It’s been a quieter week here at TrainerSync as we’re working through some feedback and improving our software. Meanwhile, half the team has taken a well deserved holiday break, and I’ve been doing a lot of organising of a lot of posts I have read and collected over the last few years, so here’s a slightly longer version of our Stuff We Like post this week:
What we’re interested in here at TrainerSync is the truth about fitness and nutrition, the best ways to keep you fit, healthy and achieving your goals, and the best ways to help your clients. We’re not into bad-mouthing certain points of view in this arena (although if we think something is ridiculous, we’ll probably say so), nor are we going to tell you how we think you should live your life, but we do want to share with you views which, we believe, have genuine credibility.
That’s why, for example, you may not see us write much about the science published via funding from Coca Cola about how obesity is linked to, well, anything that isn’t a sugary beverage (see our fourth panel below), but you will sometimes see us share information which you might feel is contradictory in nature from one thing to another.
And that’s fine by us – all these paths will lead to significant health and wellness in most people and you can learn a lot from studying these different modalities.
So, for good examples of exactly that, the first of our five things we like this week is a two parter from Kiefer on a call to abandon Paleo, while the next one is a two parter from Mark Sisson on scientific support for the Paleo diet (you may remember we linked to the first part in an earlier blog post). After that, I’m sharing Stephan Guyenet’s review of a recent research paper involving fat loss under different macronutrient profiles, so those three things should give you plenty to think about in that arena!
Rounding off this week is a post on the problem with industry-funded research, and some timely straight talk about Crossfit and Steroids.
I hope you enjoy!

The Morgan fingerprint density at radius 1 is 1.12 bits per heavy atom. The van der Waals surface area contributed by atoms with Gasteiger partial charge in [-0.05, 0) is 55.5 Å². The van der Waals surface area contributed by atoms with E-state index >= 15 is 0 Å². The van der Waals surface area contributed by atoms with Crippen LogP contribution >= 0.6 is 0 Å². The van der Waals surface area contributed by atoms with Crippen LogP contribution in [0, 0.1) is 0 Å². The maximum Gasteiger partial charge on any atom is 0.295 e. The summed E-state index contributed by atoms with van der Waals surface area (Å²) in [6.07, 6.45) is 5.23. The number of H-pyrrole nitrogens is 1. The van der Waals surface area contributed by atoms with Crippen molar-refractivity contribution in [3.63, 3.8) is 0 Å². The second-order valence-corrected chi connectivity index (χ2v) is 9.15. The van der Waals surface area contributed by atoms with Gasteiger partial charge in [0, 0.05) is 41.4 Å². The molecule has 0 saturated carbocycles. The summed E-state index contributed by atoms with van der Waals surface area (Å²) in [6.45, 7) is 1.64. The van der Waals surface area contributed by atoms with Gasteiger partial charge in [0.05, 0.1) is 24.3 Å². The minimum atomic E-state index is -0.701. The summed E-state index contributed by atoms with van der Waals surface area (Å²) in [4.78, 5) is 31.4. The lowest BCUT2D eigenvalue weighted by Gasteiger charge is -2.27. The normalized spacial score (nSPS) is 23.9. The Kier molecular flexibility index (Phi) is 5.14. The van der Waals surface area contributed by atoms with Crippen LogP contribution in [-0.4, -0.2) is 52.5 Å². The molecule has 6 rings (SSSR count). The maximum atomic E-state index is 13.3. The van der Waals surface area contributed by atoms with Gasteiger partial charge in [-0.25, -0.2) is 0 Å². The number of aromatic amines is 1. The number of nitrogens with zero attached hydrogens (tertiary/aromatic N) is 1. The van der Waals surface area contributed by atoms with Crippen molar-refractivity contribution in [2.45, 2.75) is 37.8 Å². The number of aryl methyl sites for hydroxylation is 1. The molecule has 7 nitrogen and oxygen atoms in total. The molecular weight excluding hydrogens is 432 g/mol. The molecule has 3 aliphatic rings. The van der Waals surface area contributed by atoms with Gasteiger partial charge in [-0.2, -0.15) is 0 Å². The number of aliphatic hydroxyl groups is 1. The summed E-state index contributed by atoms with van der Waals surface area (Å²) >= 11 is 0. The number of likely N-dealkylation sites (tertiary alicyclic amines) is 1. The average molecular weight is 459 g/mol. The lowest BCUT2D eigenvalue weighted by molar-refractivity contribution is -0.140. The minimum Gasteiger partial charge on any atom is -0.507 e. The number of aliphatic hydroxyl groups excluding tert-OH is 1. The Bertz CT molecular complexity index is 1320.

Kiefer’s written a (currently) two-part series on his reasoning as to why we should abandon the Paleo diet and the pursuit of ancestral health. I’m a huge fan of much of the Paleo movement – I’ve mentioned Robb Wolf and Mark Sisson already in these blog posts – but to ignore much of what is outside of that movement is to all our detriment.
Here’s Stephan Guyenet’s review of a recent research paper, which further undermines the carbohydrate-insulin hypothesis of obesity.
So, after those three posts, what’s best for fat loss and health? Is it carbs, is it fat, is it calories, is it having to go ketogenic (and not just “low” carb), or is it something else? And is it about eating clean, or cutting out gluten, and does your gut biome hold the answers to the meaning of life?
Of course, depending on your current health, your desires in life and your goals, it’s all or none of the above (possibly aside from your gut biome having that particular answer to hand). A lot depends on you as an individual. The best thing we can say about all of this is experiment for yourself, see how you look, feel and perform, and adapt from there. Just keep considering your health most of the time, keep learning, keep moving and you’ll do just fine.
Talking of learning, there’s always good science and bad science. Being a better trainer means knowing the difference and how to apply that knowledge to help your clients.
Here’s a post written by James McIntosh for MedicalNewsToday, on the problem with industry-funded research. And, make no mistake, it’s a huge problem.
John Romano, writing for T-Nation in 2014, on the rise of Crossfit & Steroids. While this is about Crossfit and Performance Enhancing Drugs (PEDs), the author isn’t anti-Crossfit, or any other training modality or type of sport, but more the ignorance that can permeate through society at the usually quite clear use of PEDs in professional sports, and why this will always happen if it can. And it can.
Talking of PEDs, here’s one of the BBC’s reports on the whistleblower of a huge number of professional athletes from a couple of weeks ago – potentially huge news but, much like when cycling hit the front pages for all the wrong reasons, this should not be something that surprises those of us who work in the industry.
Bottom line, if there’s money and fame involved in a competitive atmosphere, expect prolific drug use. Plenty of you might not like to hear it (I know we don’t here!), but let’s accept reality rather than try to hide away from what is actually happening in much of professional sports, and help educate people to do the right things for them.